Thursday, May 10, 2018

Chernobyl Tour, Ukraine

ChernobylЧорнобиль, is about 104 km (65 miles) north of Kyiv.  It was founded in 1193 and gained city status in 1941.  Chernobyl is most known for the world's worst nuclear accident which occurred on 26 April 1986 in what was the Soviet Union.

Here's a video I found on YouTube that does a very good job of simplifying the science behind what went wrong.
©Radio Free Europe
And here's an RT video about some of the delays in evacuating people following the accident.

©RT News

First Responders Memorial
Prior to the accident, Chernobyl was home to about 14,000 people.  Today the population is about 690.  Chernobyl falls within the 30 km (18.5 miles) exclusion zone.  It's pretty much a ghost town and many of the people there work two-week shifts there and then leave for two weeks.

In 2015, Ukraine passed legislation for decommunisation.  Street names and public places with communist-related themes received new names while communist symbols were removed.  But there's still a statue of Lenin standing in Chernobyl.

There were about 160 villages that fell within the exclusion zone and were evacuated.

ZalissyaЗалісся, was home to 2,849 people.  Nature has taken over the village and it really looks like something out a zombie apocalypse movie.

Within the exclusion zone is the once top-secret Duga radar station. It was an over-the-horizon radar system that functioned as an anti-ballistic missile early-warning system.  The system used to produce powerful shortwave radio bursts that produced a repetitive tapping sound so it became known as the Russian Woodpecker.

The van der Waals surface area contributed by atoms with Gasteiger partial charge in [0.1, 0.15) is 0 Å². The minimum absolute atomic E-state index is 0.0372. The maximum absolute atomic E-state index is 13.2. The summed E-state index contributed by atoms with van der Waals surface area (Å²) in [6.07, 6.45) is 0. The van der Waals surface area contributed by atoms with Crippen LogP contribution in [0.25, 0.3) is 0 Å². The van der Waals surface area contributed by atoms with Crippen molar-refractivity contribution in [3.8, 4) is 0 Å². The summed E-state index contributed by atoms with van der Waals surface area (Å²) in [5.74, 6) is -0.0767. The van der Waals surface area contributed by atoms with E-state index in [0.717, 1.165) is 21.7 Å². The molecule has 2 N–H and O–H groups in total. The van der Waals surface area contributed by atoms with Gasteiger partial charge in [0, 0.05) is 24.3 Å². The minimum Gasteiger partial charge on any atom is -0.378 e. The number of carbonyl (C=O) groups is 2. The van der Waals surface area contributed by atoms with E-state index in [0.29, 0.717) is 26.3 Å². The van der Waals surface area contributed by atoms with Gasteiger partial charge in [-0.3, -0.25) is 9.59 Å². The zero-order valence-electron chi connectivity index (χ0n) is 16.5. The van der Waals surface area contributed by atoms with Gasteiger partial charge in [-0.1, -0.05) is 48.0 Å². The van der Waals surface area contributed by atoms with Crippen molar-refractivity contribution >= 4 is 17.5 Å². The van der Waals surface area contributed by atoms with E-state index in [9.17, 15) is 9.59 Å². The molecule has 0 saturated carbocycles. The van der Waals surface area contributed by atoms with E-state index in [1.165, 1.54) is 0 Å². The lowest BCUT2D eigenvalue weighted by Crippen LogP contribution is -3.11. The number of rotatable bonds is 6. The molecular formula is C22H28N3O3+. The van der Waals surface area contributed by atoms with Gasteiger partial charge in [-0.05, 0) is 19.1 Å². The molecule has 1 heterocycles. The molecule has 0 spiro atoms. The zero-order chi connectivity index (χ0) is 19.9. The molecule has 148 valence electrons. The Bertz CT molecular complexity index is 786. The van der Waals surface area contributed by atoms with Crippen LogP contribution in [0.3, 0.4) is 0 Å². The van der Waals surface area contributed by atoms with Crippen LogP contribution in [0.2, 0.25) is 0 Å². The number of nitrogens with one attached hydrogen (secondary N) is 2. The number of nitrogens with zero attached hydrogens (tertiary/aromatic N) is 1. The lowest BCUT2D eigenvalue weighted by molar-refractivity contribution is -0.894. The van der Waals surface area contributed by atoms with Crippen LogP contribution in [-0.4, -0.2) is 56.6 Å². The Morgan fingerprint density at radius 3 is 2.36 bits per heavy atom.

The station  was in service from July 1976 until December 1989.

The other two stations that made up the system have since been destroyed.  However, this site can't be demolished because of the radioactive particles that would be released in to the air.

KopachiКопачі, is another village that has been evacuated since 1986.  All of the houses were torn down and buried but at the time the government hadn't realised that this further contaminated the soil and water.

There's a WW2 monument and just a kindergarten and another brick building still standing.  Going in to the kindergarten is hauntingly surreal.

The Chernobyl Nuclear Power Plant is 14,5 km (9 miles) from Chernobyl and 16 km (10 miles) from the border with Belarus.

It used to be called the Lenin Nuclear Power Station and in Soviet times it produced 10% of the electricity in Ukraine.

Reactor #4 was the one that exploded.  Even still, the other three reactors remained in service.

It is now covered with the new sarcophagus which was the world's largest movable structure.

Here's a video about the new sarcophagus.
©NBC News

PripyatПрипять, is 1.5 km (1 mile) from power plant and it was built for the workers.  It was founded in 1970 and declared a city in 1979.  It had been home to 49,360 people before everyone was eventually evacuated in the afternoon on 27 April 1986.

It was once a model Soviet city but today it is a full on ghost town.

The city's amusement park never actually opened.  It was scheduled to open on 1 May in time for the annual May Day festivities.

There are strict rules to be followed while on the Chernobyl tour.  As a safety precaution, we were scanned three different times throughout the day.

Visiting Chernobyl and Pripyat is another item I get to cross off of my bucket list.  I've been on many tours before but I must say that this was by far the best one I've ever been on.  It's a long day but definitely a must do.

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